Activation of the Slx5-Slx8 ubiquitin ligase by poly-small ubiquitin-like modifier conjugates
ABSTRACT Protein sumoylation is a regulated process that is important for the health of human and yeast cells. In budding yeast, a subset of sumoylated proteins is targeted for ubiquitination by a conserved heterodimeric ubiquitin (Ub) ligase, Slx5-Slx8, which is needed to suppress the accumulation of high molecular weight small ubiquitin-like modifier (SUMO) conjugates. Structure-function analysis indicates that the Slx5-Slx8 complex contains multiple SUMO-binding domains that are collectively required for in vivo function. To determine the specificity of Slx5-Slx8, we assayed its Ub ligase activity using sumoylated Siz2 as an in vitro substrate. In contrast to unsumoylated or multisumoylated Siz2, substrates containing poly-SUMO conjugates were efficiently ubiquitinated by Slx5-Slx8. Although Siz2 itself was ubiquitinated, the bulk of the Ub was conjugated to SUMO residues. Slx5-Slx8 primarily mono-ubiquitinated the N-terminal SUMO moiety of the chain. These data indicate that the Slx5-Slx8 Ub ligase is stimulated by poly-SUMO conjugates and that it can ubiquitinate a poly-SUMO chain.
SourceAvailable from: Karol Krzysztof Kramarz[Show abstract] [Hide abstract]
ABSTRACT: The Saccharomyces cerevisiae Uls1 belongs to the Swi2/Snf2 family of DNA-dependent ATPases and a new protein family of SUMO-targeted ubiquitin ligases. Here we show that Uls1 is implicated in DNA repair independently of the replication stress response pathways mediated by the endonucleases Mus81 and Yen1 and the helicases Mph1 and Srs2. Uls1 works together with Sgs1 and we demonstrate that the attenuation of replication stress-related defects in sgs1Δ by deletion of ULS1 depends on a functional of Rad51 recombinase and post-replication repair pathway mediated by Rad18 and Rad5, but not on the translesion polymerase, Rev3. The higher resistance of sgs1Δ uls1Δ mutants to genotoxic stress compared to single sgs1Δ cells is not the result of decreased formation or accelerated resolution of recombination-dependent DNA structures. Instead, deletion of ULS1 restores stability of the rDNA region in sgs1Δ cells. Our data suggest that Uls1 may contribute to genomic stability during DNA synthesis and channel the repair of replication lesions into the Sgs1-dependent pathway, with DNA translocase and SUMO binding activities of Uls1 as well as a RING domain being essential for its functions in replication stress response.DNA Repair 09/2014; 21:24–35. DOI:10.1016/j.dnarep.2014.05.008 · 3.36 Impact Factor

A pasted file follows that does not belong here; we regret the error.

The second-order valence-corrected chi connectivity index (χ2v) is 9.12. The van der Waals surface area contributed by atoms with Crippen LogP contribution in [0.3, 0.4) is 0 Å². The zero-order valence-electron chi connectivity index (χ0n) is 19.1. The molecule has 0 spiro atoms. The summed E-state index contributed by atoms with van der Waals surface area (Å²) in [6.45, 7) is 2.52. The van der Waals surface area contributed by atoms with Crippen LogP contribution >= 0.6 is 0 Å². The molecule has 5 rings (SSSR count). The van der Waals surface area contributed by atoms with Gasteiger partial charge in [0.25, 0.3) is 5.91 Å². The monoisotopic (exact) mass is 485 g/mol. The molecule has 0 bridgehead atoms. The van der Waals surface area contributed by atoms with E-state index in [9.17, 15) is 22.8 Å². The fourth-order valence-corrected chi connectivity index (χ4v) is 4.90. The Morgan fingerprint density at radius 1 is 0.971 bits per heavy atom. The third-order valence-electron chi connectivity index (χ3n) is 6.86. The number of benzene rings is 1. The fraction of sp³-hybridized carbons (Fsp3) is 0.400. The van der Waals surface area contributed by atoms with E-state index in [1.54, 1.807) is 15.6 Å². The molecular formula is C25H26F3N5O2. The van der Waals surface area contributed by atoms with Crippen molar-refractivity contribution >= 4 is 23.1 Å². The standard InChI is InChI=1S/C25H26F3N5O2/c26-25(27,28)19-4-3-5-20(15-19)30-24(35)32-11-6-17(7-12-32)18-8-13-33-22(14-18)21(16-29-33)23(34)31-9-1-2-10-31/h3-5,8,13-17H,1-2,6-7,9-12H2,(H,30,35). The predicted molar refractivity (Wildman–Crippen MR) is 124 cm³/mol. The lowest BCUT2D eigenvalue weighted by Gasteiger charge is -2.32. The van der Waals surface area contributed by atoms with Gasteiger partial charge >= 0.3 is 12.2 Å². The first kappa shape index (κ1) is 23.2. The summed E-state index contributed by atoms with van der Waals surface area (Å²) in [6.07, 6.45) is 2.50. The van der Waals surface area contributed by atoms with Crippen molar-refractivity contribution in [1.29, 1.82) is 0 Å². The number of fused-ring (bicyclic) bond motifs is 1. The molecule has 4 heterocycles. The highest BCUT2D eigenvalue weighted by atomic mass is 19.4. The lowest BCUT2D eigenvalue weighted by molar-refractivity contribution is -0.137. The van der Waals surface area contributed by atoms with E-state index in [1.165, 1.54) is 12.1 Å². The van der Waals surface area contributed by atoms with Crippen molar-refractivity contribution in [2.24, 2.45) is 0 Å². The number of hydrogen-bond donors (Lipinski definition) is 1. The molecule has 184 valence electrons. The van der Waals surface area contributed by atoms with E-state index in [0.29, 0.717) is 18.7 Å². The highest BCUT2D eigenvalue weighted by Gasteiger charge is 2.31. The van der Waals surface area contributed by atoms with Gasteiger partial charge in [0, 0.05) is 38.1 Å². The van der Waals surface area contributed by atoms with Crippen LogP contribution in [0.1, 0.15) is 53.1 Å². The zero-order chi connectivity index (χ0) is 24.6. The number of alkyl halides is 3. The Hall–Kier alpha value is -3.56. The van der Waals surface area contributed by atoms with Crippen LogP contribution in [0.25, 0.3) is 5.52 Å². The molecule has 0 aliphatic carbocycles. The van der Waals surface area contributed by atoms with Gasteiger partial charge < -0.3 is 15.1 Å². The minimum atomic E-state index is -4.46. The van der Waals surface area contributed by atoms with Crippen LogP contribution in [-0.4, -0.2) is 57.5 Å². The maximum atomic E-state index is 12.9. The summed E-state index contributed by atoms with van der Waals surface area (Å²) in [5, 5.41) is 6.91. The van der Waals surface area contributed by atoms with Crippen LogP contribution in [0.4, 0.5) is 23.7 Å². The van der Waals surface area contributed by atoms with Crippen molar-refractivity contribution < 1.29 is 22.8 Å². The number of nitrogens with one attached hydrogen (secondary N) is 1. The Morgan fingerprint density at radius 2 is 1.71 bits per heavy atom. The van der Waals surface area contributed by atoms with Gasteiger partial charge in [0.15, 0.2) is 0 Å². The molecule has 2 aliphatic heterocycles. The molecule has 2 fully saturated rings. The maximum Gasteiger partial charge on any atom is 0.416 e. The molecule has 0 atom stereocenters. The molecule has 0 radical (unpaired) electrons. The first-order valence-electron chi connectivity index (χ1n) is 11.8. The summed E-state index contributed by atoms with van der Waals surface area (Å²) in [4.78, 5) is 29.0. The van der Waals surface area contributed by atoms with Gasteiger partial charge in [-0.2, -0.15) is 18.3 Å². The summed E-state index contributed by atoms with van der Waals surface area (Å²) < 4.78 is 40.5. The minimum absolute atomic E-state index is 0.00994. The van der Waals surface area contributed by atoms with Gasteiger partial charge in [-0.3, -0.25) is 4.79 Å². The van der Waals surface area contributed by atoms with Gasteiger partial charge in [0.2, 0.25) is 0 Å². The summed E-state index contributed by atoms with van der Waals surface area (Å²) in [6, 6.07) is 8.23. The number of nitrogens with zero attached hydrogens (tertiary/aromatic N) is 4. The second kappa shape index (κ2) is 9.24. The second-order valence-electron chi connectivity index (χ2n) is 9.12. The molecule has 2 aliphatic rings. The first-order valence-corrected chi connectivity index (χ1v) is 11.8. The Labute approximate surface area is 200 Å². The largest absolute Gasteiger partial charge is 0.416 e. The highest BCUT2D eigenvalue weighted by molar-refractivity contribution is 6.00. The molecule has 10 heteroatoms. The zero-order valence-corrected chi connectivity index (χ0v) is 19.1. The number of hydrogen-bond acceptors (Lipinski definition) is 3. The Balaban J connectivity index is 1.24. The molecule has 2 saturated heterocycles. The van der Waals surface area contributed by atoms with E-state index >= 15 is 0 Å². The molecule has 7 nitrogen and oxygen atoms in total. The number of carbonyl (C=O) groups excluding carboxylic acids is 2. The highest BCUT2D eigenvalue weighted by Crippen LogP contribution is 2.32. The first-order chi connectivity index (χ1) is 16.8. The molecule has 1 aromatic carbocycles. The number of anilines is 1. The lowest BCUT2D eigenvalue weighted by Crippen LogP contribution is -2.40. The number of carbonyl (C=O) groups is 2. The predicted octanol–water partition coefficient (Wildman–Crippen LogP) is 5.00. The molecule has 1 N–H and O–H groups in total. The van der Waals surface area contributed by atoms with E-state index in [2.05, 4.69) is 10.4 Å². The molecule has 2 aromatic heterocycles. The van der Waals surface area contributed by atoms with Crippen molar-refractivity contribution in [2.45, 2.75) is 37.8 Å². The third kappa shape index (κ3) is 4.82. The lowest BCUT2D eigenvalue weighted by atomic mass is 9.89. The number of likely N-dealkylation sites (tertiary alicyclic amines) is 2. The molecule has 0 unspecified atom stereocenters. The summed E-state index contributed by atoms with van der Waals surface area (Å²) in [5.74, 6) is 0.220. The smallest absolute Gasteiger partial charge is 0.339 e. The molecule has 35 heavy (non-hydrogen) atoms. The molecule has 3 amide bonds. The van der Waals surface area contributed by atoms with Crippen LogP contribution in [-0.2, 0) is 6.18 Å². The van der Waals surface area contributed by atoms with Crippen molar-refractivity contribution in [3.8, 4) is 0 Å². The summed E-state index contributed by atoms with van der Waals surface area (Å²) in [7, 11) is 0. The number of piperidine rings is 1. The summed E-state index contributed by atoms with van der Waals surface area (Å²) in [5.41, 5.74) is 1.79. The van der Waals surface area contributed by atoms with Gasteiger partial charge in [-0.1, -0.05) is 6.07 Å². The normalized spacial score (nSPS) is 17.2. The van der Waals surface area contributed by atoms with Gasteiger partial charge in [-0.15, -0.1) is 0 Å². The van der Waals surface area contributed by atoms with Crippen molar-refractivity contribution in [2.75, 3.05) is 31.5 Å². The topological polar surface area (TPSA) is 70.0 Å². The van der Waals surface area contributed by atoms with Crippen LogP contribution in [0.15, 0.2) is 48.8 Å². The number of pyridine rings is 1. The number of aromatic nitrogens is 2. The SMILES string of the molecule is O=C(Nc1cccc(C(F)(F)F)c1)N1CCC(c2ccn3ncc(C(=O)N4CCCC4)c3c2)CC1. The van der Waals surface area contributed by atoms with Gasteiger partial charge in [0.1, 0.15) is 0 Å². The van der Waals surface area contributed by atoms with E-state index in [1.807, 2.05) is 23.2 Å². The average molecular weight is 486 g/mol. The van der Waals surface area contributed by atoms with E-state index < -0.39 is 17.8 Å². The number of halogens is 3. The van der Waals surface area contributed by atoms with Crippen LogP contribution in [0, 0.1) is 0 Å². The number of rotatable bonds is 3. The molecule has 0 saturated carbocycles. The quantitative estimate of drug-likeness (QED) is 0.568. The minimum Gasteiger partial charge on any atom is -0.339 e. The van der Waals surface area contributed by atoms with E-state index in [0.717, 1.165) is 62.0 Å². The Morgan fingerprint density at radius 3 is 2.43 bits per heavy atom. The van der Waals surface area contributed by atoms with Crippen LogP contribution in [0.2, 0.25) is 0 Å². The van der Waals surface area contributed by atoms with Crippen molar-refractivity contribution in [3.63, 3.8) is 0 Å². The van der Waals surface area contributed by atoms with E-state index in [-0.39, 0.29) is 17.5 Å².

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ABSTRACT: The establishment, maintenance, and dissolution of sister chromatid cohesion are sequentially coordinated during the cell cycle to ensure faithful chromosome transmission. This cell-cycle-dependent regulation of cohesion is mediated, in part, by distinct posttranslational modifications of cohesin, a protein complex consisting of the Smc1-Smc3 ATPase, the Mcd1/Scc1 α-kleisin, and Scc3. Although cohesion is established in S phase, cohesins are not sufficient to maintain cohesion as cells progress from G2 to the metaphase-to-anaphase transition. Rather, the cohesin-associated factor Pds5 is also required to keep sisters paired until anaphase onset. How Pds5 maintains cohesion at the molecular level and whether this maintenance involves the regulation of cohesin modifications remains to be defined. In pds5 mutants, we find that Mcd1 is extensively SUMOylated and that premature sister separation requires Siz2-dependent polySUMOylation. Moreover, abrogation of Pds5 function promotes the proteasome-dependent degradation of Mcd1 and a significant loss of cohesin from chromatin independently of anaphase onset. We further demonstrate that inactivation of the Slx5-Slx8 SUMO-targeted ubiquitin ligase, required for targeting polySUMOylated factors for proteasome-mediated destruction, limits Mcd1 turnover and restores both cell growth and cohesion in metaphase cells defective for Pds5 function. We propose that Pds5 maintains cohesion, at least in part, by antagonizing the polySUMO-dependent degradation of cohesin.Current biology: CB 01/2014; DOI:10.1016/j.cub.2013.12.038 · 9.92 Impact Factor
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ABSTRACT: Sumoylation, a post-translational protein modification by small ubiquitin-like modifier (SUMO), has been implicated in many stress responses. Here we analyzed the potential role of sumoylation in osmo-response in yeast. We find that osmotic stress induces rapid accumulation of sumoylated species in normal yeast cells. Interestingly, disruption of MAP kinase Hog1 leads to a much higher level of accumulation of sumoylated conjugates that are independent of new protein synthesis. We also find that the accumulation of sumoylated species is dependent on a SUMO ligase Siz1. Notably, overexpression of SIZ1 in HOG1-disruption mutants (hog1Δ) but not in wild type cells leads to a markedly increased and prolonged accumulation of sumoylated species. Examination of osmo-tolerance of yeast mutants that display either an increase or a decrease in the global sumoylation level revealed an inverse relationship between accumulation of sumoylated conjugates and osmo-tolerance. Further investigation has shown that many of the sumoylated species induced by hyperosmotic stress are actually poly-sumoylated. Together, these findings indicate that abnormal accumulation of poly-sumoylated conjugates is harmful for osmo-tolerance in yeast, and suggest that Hog1 promotes adaptation to hyperosmotic stress partially via regulation of global sumoylation level.PLoS ONE 02/2014; 9(2):e87306. DOI:10.1371/journal.pone.0087306 · 3.53 Impact Factor